A ring of flowers still sat at centre ice but the seats were empty. Twenty-six pictures of the players and staff, those who died and those who survived, sat at the far end of the rink.

Nick Shumlanski, the first of the Broncos to be released from hospital, attended the vigil and sent out a statement Sunday night thanking people for their support.

“Although reality hasn’t really set in yet, it is truly devastating to have lost so many close friends, brothers and amazing coaches. Times are tough right now but the support you all have shown is so amazing,” he wrote.

He also said that he was lucky to be in the condition he was.

“The doctor told me it was truly a miracle that I was able to get up and walk away from the accident with very minor injuries and a couple of scars on my body,” he said.

Kelly Geraldine Malone, The Canadian Press

Like us on Facebook and follow us on Twitter.

Just Posted

Inside the music: step behind the curtain at the venerable Vancouver Island Music Festival

Big Read: VIMF in the Comox Valley exemplifies the spirit of an Island summer music festival

Pride Society of the Comox Valley set to kick off week-long celebration

The organization is celebrating Pride Week with a variety of events to bring the community together.

Cannabis facility planned in Courtenay

Design up to 100,000 square feet

Major private donation to Kus-kus-sum project

Frank and Bobbi Denton, longtime residents of the Comox Valley, have donated… Continue reading

CONTEST: Win a pair of tickets to Sunfest Country Music Festival

Make sure to Like the Comox Valley Record’s Facebook page

Here’s what you need to know about Day 2 at the BC Games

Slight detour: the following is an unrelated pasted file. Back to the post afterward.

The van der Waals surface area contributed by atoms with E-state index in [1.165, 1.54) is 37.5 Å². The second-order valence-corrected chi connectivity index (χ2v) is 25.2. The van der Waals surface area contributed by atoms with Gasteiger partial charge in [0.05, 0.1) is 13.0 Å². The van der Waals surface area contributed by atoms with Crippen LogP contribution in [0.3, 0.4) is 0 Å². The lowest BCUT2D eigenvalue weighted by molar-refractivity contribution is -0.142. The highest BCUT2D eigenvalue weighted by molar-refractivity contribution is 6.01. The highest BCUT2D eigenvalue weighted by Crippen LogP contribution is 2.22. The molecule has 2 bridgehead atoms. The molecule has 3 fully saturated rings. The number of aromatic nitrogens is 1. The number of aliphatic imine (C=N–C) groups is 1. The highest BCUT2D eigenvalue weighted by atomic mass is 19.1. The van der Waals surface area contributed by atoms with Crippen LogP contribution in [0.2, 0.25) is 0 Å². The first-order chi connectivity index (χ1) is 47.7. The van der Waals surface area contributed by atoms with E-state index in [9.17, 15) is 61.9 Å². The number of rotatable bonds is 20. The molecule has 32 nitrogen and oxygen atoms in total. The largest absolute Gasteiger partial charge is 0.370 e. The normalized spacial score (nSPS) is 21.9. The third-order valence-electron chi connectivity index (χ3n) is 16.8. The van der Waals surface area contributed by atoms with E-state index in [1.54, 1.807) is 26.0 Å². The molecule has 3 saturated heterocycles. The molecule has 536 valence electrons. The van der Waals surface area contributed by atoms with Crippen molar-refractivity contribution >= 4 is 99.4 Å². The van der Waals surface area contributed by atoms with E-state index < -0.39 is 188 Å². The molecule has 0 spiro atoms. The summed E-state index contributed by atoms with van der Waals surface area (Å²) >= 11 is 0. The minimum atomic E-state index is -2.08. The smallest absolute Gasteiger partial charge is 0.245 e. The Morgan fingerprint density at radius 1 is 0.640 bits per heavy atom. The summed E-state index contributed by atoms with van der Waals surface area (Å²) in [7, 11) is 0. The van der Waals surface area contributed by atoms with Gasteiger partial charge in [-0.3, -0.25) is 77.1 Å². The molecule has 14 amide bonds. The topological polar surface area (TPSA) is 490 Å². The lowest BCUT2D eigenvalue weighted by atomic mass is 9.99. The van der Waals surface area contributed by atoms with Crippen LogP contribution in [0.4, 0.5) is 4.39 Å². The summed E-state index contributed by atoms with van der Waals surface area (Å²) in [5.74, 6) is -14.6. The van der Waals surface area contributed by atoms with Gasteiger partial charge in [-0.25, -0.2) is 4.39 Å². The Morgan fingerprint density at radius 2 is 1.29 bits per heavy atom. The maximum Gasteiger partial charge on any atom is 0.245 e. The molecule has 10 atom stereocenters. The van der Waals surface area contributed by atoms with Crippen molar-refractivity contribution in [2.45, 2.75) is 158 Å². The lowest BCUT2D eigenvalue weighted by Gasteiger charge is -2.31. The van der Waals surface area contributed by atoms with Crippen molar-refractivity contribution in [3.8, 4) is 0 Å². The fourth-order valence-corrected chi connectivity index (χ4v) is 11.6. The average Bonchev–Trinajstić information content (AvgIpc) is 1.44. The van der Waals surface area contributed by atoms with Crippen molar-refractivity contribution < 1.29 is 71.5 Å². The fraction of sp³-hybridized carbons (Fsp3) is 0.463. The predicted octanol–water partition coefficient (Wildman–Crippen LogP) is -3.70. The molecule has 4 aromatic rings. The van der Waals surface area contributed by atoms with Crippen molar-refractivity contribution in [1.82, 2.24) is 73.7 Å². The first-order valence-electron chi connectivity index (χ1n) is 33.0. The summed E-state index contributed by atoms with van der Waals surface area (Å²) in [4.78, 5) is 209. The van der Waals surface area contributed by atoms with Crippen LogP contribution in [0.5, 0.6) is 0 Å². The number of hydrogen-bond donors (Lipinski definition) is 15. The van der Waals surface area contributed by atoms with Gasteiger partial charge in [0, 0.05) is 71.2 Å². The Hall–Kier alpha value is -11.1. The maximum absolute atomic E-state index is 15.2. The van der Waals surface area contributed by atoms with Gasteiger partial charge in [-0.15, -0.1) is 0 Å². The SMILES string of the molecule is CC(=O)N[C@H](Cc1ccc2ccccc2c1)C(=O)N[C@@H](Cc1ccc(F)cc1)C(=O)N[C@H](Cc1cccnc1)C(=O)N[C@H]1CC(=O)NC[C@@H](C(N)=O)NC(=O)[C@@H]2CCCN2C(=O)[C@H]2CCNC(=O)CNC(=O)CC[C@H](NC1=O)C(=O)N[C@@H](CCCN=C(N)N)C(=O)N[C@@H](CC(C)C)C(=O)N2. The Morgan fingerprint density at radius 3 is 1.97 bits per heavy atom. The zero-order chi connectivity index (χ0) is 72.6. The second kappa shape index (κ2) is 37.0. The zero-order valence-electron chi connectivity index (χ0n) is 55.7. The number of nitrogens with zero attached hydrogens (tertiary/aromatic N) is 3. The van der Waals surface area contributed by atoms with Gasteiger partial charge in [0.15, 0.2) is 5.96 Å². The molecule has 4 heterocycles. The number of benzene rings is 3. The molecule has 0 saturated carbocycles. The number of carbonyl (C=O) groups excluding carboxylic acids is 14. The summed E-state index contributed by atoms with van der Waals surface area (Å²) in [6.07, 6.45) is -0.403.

From equestrian to volleyball to swimming, all 18 events in full swing here in the Cowichan Valley

Bob Castle’s Under the Glacier cartoon for July 19, 2018

Bob Castle’s Under the Glacier cartoon for July 19, 2018… Continue reading

Brush fire breaks out west of Port Alberni

Fire forces partial closure of Highway 4 heading to Ucluelet and Tofino

Courtenay fire department extinguish small structure fire at townhome

The Courtenay Fire Department attended a small structure fire at a home… Continue reading

Accident on Vancouver Island after artillery gun rolls down hill and damages taxi

Witness says accident happend about 1 p.m. Saturday; RCMP investigating

B.C. mining company, involved in 2014 spill, ordered to pay lost wages

Mount Polley Mining Company must pay wages to 26 employees who were laid off without proper notice

Two significant wildfires burning in southeastern B.C.

More than 20 fires were burning in the Southeast Fire Centre as of Saturday afternoon

Volunteers provide the glue that keeps BC Games moving

The 2018 Cowichan Summer Games had more than 2,300 volunteers on hand across Vancouver Island

No Name brand chicken nuggets recalled due to possible salmonella

Canadian Food Inspection Agency says multiple illnesses reported in B.C., Alberta and Ontario

Most Read